WaPo's "cheerleading" polls notwithstanding, I believe the conventional wisdom is more predictive.

Americans, and the West/NATO, like a "free lunch".

Meals that max out our credit card in blood and treasure tend to be skipped.

Give us our "Happy Meals" and we be happy.

Make us pick up the tab for folks we don't even know, we be not happy.

Farmer Don

"I did COIN. I did it in South America. I did it in SE Asia. I did it in Arabia. I did it."

Pat, looking back at your career, would you say your work was worthwhile?
Would you say you were on the morally right side of these fights?
Was your work for the good of the world as a whole, or just the USA, or both?

Not looking for a fight here, but your work, was at major turning points of history, and thus merits these questions.

Don S.



Patrick Lang

Farmer Don

Sam Huntington wrote in "The Soldier and the State" that he thought that "in the military modern man can find his monastery." I found mine.


Was Cato a censor? Ah- Pakistan. They have to do COIN in Pakistan or whatever it is they decide to do. pl

John Howley

Col. Lang wants us to distinguish the military and the political.

Yes, the military side, using COIN, can "work" IF we put in enough money and bodies (that's a big IF, as noted).

So, what is the political objective? If it is sufficiently clear and compelling, then yes, the United States will devote the required resources. It's in the political sphere that "win" is defined.

We would all like the politicians to stop weaseling around with other people's children and money.

Instead, the politicians will not decide. They will put in not enough resources and keep the political goals (the "win") vague. This maximizes the opportunities for blame shifting.

When, as a result of this half strategy, the U.S. is forced into political failure, it will be the White House incumbent who takes the blame. Hence, the desire to put off the tough decision and leave it up to the next guy.

Nancy K

I think we should first do nation building in our own country, building up our educational system, our health care system and our infrastructure. And then and only then move our eyes towards Afganistan and Pakistan.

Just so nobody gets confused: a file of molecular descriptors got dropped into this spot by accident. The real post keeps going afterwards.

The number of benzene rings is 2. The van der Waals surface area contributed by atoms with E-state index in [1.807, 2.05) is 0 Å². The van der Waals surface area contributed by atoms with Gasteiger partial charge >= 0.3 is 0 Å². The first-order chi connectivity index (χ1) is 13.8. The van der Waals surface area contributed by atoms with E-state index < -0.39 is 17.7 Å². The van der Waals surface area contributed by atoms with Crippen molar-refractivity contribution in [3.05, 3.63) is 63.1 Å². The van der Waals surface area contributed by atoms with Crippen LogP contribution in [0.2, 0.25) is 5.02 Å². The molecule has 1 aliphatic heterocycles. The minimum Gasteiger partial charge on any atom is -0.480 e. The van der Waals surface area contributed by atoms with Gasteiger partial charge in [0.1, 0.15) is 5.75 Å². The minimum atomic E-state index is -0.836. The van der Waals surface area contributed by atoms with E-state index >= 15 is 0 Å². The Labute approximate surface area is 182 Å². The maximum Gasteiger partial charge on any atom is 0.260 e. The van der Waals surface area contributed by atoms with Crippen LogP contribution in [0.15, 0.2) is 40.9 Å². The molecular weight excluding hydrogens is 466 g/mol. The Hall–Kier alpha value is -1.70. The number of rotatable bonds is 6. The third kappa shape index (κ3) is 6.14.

FB Ali

A friend sent me the article in today’s WAPO by Henry Kissinger: “A Strategy for Afghanistan”. My reply was:

These people who pontificate from the ivory towers of Washington etc forget a couple of basic points about Afghanistan :

(1) However effectively your troops can fight the insurgents in an area, to the people of that area you are, and will always remain, foreign occupiers. Unless you are prepared to stay there forever, the insurgents will always come back when you depart. What kind of victory or success or solution is that?

(2) The Taliban have no interest in waging jihad outside their borders. Based on their experience, they are unlikely to allow al-Qaeda to set up bases in their areas of control in Afghanistan. This lesson can be reinforced by carrying out air strikes on any suspected bases.

Pvt. Keepout

One way to neuter a religious/nationalist patriotic self-defense movement is to stop killing them and their country's non-combatant men, women and children and get out of their country. Any of our national security geniuses given that some thought?

Also, what're the code words for bribery, ethnic cleansing and negotiated truce?


this is from Al jazeera
"Last year, Ahmed Jan, an intermediary for the Taliban and tribal elder from Helmand province, was sent on behalf of the Taliban to Kabul for talks with the Afghan government, our correspondent said.

Jan was arrested after US officials discovered talks were to take place, and is now being held in US custody at Bagram, an Afghan political figure told Al Jazeera.

With the arrival in Kabul last month of Richard Holbrooke, the US envoy to Afghanistan and Pakistan of the new administration of Barack Obama, the US president, resistance to talks with the Taliban may change.

Ahmadshah Ahmadzai, another former Afghan prime minister, said trying to bring all Afghan parties – including Mullah Omar, the Taliban leader - to the negotiating table was the only option.

"If Mullah Omar agrees [to talks] and those around him do - this is the real Taliban faction - then they can bring peace."

Degennaro said: "It's really important to at least test the waters and see what's happening, and what response we're going to get, which is probably what they're doing right now."

The Afghan foreign minister is currently in Washington DC to discuss the future of the region."


There's a traditional/classical view that says development and governance aid are necessary preconditions for COIN "success" - in other words, have at least a framework in place that includes a popularly elected government with the minimum of functionality, such that state organs are in place to receive the benefits from COIN operations which remove or neutralise anti-government insurgencies. Now, what we've heard from Obama/Gates (setting the generals aside for the moment) is continued "anti-terrorist" operations aimed against al-Qaeda and affiliates, and the Taliban, on either side of the Afghan-Pak borders will claim immediate priority; the "nation-building" commitments have yet to gain any traction, judging from public comments already put out or leaked, not only on the part of Americans but those originating from Nato/Isaf sources as well. Lots of boilerplate stuff about "needs", but little momentum behind implementation of programs at the scale actually required. The WaIndy has run several good articles currently (gathered by Spencer Ackerman) summarising the situation in Afghanistan, and "what is to be done":
Preempting a Progressive Split on Afghanistan


Shadow-Pentagon Think Tank Releases New AfghaniPakistan Policy Paper